Tuesday, 18 February 2014

Cutting Edge Film Programme: The Blair Witch Project (1999)

Figure 1: Movie Poster [Still Image]
The Blair Witch Project (1999) is an American horror film written and directed by Eduardo Sánchez and Daniel Myrick. The film revolves around a story of three student filmmakers (Heather Donahue, Joshua Leonard, and Michael Williams) who disappeared on October 1994 in the woods near Burkittsville, Maryland. They had gone into the woods to film a documentary about the fabled Blair Witch. The viewers are told the three were never seen or heard from again, and the film you are about to see is from their recovered equipment, found in the woods a year later by the police. The entire movie documents their adventures leading up to their final minutes.

The film has a strong emphasis on foreshadowing throughout the film. An example of this would be when they find a cemetery with 7 Cairns in it. Each one of these Cairns represents one of the dead children. Josh accidentally knocks over one of these Cairns and it proves to be fatal action that foreshadows subsequent events. Their tents were attacked during the night and what they discovered in the morning was puzzling. Only Josh’s items have been covered in blue slime when no one else’s had. It was evident that Josh had been marked by the Witch because he is the first one to go missing and has been presumed to be dead.
Figure 2: Rock Pile [Still Image]
Another example of foreshadowing would be when Heather and Mike land themselves at a house in the woods. The large stick figures seen foreshadow the death of anyone who enters it. When Heather enters the house, a hangman’s noose is seen next to the doorway.  It also represents the Rustin Parrs house where the child killer was hanged claiming to be possessed by the Blair Witch.
Figure 3: Hanging Noose [Still Image]
Apart from that, what makes this film a success is the very effective connection it produces with the audience as a hand held camera is being used throughout. Due to the fact that this film seems very real, it was able to extend the mounting anxieties experienced by the characters to the audience.In a review by Total Film, they highlighted this point when they state,  “It cranks up the "realism", enhanced by the shaky hand-held nature of the footage shot by the three campers who genuinely do appear to be scared out of their wits.” (Total Film, 1999).
Figure 4: Heather Crying [Still Image]
Unlike other horror films that depict gore, blood and demons, the audience never gets to actually see anything in The Blair Witch Project. The horror lies in how the film is made, and the way the actors show their fear. It is more a psychological horror than an obvious scary monster.  Maslin is summarizes this point accurately when she states, ''The Blair Witch Project'' is a nifty example of how to make something out of nothing. Nothing but imagination.” (Maslin, 1999) This imagination leads to the insecurity that the trio felt that was brilliantly captured because within everyone, there is the creepy fear about being lost in the woods.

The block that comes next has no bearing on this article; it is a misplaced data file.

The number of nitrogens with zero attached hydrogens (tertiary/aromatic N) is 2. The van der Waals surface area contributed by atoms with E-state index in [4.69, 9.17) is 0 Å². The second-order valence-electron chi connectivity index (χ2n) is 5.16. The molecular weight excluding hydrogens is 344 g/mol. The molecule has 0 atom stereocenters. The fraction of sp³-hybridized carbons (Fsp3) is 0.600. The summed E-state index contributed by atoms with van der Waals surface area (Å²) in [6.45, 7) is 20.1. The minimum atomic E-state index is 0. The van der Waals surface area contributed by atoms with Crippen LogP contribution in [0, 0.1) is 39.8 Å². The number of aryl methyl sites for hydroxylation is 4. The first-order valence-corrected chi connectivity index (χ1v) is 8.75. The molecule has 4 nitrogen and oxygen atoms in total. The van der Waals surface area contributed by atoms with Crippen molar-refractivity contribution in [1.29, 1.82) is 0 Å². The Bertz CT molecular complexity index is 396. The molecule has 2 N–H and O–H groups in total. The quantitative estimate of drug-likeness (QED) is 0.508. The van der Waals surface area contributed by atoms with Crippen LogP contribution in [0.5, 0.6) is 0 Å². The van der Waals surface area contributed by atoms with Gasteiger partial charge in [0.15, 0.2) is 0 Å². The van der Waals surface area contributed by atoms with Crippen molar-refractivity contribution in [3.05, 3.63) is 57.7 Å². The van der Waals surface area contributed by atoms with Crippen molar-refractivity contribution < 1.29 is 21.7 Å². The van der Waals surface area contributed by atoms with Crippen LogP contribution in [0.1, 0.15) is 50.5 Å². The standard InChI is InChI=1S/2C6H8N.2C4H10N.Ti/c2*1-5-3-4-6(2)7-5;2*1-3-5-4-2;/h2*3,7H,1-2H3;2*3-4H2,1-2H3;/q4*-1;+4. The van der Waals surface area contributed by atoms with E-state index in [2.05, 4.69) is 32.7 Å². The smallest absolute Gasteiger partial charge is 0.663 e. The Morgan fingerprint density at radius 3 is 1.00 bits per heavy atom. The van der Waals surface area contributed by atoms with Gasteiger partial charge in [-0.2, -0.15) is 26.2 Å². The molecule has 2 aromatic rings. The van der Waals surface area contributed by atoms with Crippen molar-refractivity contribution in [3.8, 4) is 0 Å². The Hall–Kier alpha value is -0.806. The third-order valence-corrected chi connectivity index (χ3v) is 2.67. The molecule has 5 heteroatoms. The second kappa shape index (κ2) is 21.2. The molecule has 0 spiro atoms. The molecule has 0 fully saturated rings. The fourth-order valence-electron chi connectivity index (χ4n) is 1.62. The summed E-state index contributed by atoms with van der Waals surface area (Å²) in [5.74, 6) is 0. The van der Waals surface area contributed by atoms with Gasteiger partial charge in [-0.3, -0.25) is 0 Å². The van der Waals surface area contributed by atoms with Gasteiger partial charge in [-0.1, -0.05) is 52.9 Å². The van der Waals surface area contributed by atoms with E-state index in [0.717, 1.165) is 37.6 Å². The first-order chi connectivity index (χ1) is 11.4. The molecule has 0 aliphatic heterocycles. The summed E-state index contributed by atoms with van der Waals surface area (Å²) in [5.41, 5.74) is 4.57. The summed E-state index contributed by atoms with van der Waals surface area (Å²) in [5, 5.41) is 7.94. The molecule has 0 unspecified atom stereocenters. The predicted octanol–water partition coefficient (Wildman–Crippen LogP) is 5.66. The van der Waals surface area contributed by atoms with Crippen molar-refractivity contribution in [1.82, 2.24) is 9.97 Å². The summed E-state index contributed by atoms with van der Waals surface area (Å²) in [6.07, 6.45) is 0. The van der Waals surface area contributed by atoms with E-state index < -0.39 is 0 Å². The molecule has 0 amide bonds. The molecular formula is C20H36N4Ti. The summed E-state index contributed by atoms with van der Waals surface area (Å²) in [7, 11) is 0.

In conclusion, the timeless features, namely the use of hand held camera in this film has unfold and brought a fresh new approach to the horror genre of cinema as it never gets old and boring to scare the audience from all around the world. This can be supported with a statement from Collins review when he highlights “Scary without being explicit, it's a 1990s cinematic landmark.” (Collins, 1999)

List of Illustrations:

Figure 1 The Blair Witch Project (1999) [Poster] at http://www.nerdspan.com/wp-content/uploads/2013/10/the-blair-witch-project-poster.jpg (Accessed on 18 February 2014)

Figure 2 Rock pile (1999) [Still Image] at http://www.castleofspirits.com/rockpile.jpg (Accessed on 18 February 2014)

Figure 3 Hanging Noose By The Doorway (1999) [Still Image] at http://www.angelfire.com/md/blairwitch/images/noose.gif (Accessed on 18 February 2014)

Figure 4 Heather Crying (1999) [Still Image] at http://media.portable.tv/wp-content/uploads/2011/10/blair-witch-project-portable.gif (Accessed on 18 February 2014)

List of Bibliography:

Collins, Andrew (1999) The Blair Witch Project At: http://www.radiotimes.com/film/nbcc9/the-blair-witch-project (Accessed on 18 February 2014)

Maslin, Janet (1999) The Blair Witch Project (1999) At: http://www.nytimes.com/movie/review?res=9C02E6D91E3CF937A25754C0A96F958260 (Accessed on 18 February 2014)

Total Film (1999) The Blair Witch Project At: http://www.totalfilm.com/reviews/cinema/the-blair-witch-project (Accessed on 18 February 2014)


  1. A Thorough review Ayunie...just be careful, as you have missed the odd word an letter out here and there;
    'the audience never gets to actually see anything IN The Blair Witch Project.'
    ' when theY find a cemetery'
    for example.

    Also, you mention the 7 dead children; a bit of the backstory might have been useful here, just so that the reader who has not seen the film, knows what has gone before.

    1. Thanks Jackie. I will be more careful next time :)

    2. A wonderfully written piece of review.
      I would have loved if you mentioned a little more of backstory for how this story came about.